(Government of Pakistan claims that this objective has been achieved)
2. Long Term
a.
Reduce population growth rate from 1.9 percent per annum in 2004 to 1.3 percent per annum by
the year 2020.
b. Reduce fertility through enhanced voluntary contraceptive adoption to replacement level of 2.1
births per woman by 2020.
c.  Universal access to safe family planning methods by 2010.
Strategies
1. Develop and launch advocacy campaigns to address special groups, such as, policy makers,
opinion leaders, youth and adolescents.
2. Promote the small family norm through innovative incentive schemes for users, clients,
parents, service providers and program managers.
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Introduction to Sociology ­ SOC101
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3. Increase ownership of population issues by the stakeholders and strengthen their
participation in the processes of service delivery and program design.
4. Reduce unmet need for family planning services by making available quality family
planning family planning and reproductive health services to all married couples who want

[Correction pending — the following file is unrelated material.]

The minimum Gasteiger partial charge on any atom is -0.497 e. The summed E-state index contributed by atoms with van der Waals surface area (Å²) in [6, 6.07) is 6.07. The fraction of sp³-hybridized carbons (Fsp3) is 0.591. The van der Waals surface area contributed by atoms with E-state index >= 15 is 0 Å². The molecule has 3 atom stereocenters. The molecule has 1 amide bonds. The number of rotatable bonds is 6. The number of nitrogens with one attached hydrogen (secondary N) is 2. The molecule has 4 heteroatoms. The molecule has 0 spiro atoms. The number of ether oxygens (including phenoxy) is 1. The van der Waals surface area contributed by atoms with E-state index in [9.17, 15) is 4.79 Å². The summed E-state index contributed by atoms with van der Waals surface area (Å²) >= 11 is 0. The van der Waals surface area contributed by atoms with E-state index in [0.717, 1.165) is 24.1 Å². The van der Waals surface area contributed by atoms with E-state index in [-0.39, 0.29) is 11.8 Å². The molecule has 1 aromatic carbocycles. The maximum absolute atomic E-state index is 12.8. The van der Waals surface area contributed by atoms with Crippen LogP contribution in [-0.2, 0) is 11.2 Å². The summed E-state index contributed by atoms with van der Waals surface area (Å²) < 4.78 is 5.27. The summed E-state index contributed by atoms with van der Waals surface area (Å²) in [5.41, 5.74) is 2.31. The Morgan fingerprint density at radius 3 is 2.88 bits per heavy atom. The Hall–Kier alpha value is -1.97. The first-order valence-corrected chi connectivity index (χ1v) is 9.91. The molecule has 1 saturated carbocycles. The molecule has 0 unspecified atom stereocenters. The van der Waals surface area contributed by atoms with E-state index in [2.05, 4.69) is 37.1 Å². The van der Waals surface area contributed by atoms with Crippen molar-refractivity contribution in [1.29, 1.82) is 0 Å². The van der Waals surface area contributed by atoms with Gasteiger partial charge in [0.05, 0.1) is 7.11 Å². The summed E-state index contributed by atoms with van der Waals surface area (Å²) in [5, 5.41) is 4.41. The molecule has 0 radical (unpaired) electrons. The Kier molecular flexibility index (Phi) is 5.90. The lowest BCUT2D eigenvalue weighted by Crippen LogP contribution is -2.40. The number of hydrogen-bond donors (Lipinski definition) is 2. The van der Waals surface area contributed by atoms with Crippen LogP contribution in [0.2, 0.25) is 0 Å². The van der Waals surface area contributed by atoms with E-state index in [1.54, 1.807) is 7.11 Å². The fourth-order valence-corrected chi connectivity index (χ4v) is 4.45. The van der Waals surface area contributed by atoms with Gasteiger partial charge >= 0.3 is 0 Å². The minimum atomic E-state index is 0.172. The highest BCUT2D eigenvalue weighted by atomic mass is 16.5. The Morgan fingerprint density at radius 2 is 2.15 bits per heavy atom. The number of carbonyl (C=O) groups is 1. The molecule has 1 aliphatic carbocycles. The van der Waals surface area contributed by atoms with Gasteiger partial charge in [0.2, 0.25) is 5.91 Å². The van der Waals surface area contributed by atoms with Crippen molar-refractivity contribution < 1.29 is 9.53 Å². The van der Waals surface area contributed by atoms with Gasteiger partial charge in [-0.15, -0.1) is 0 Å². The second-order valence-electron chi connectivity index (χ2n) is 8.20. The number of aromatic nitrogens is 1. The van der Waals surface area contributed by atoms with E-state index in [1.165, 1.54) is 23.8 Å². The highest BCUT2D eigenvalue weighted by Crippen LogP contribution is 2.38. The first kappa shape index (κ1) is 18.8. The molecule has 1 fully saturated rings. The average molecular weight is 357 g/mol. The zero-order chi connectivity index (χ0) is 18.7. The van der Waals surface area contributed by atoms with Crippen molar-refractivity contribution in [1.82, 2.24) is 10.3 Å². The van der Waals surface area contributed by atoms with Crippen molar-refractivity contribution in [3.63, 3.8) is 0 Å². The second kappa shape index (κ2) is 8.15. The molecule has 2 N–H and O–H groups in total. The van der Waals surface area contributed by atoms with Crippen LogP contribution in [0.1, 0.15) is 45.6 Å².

to limit or space their children.
5. Ensure the provision of quality services especially to the poor, under-served populations in
the rural areas and urban slums.
6. Coordinate and monitor a comprehensive network of family planning and reproductive
health services in Pakistan.
7. Build strong partnership with concerned line Ministries, Provincial line Departments, Non-
Governmental Organizations and the private sector, including industrial sector to maintain
standards in family planning by providing assistance/guidance through advocacy, training,
monitoring and other means of participation and quality assurance.
8. Strengthen contribution to population activities by civil society players, particularly NGOs
and media.
9. Ensure population and family life education for school and college students.
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Table of Contents:
  1. THE ORIGINS OF SOCIOLOGY:Auguste Comte, The Fields of Sociology
  2. THE SOCIOLOGICAL PERSPECTIVE:Society affects what we do
  3. THEORETICAL PARADIGMS:Salient Paradigms, Critical Evaluation
  4. SOCIOLOGY AS SCIENCE:Empirical, Verifiable, Cumulative, Self-Correcting
  5. STEPS IN SOCIOLOGICAL INVESTIGATION:Exploration/Consultation
  6. SOCIAL INTERACTION:Social Status, ROLE, The Social Construction of Reality
  7. SOCIAL GROUPS:Primary and Secondary Groups, Reference Group, Networks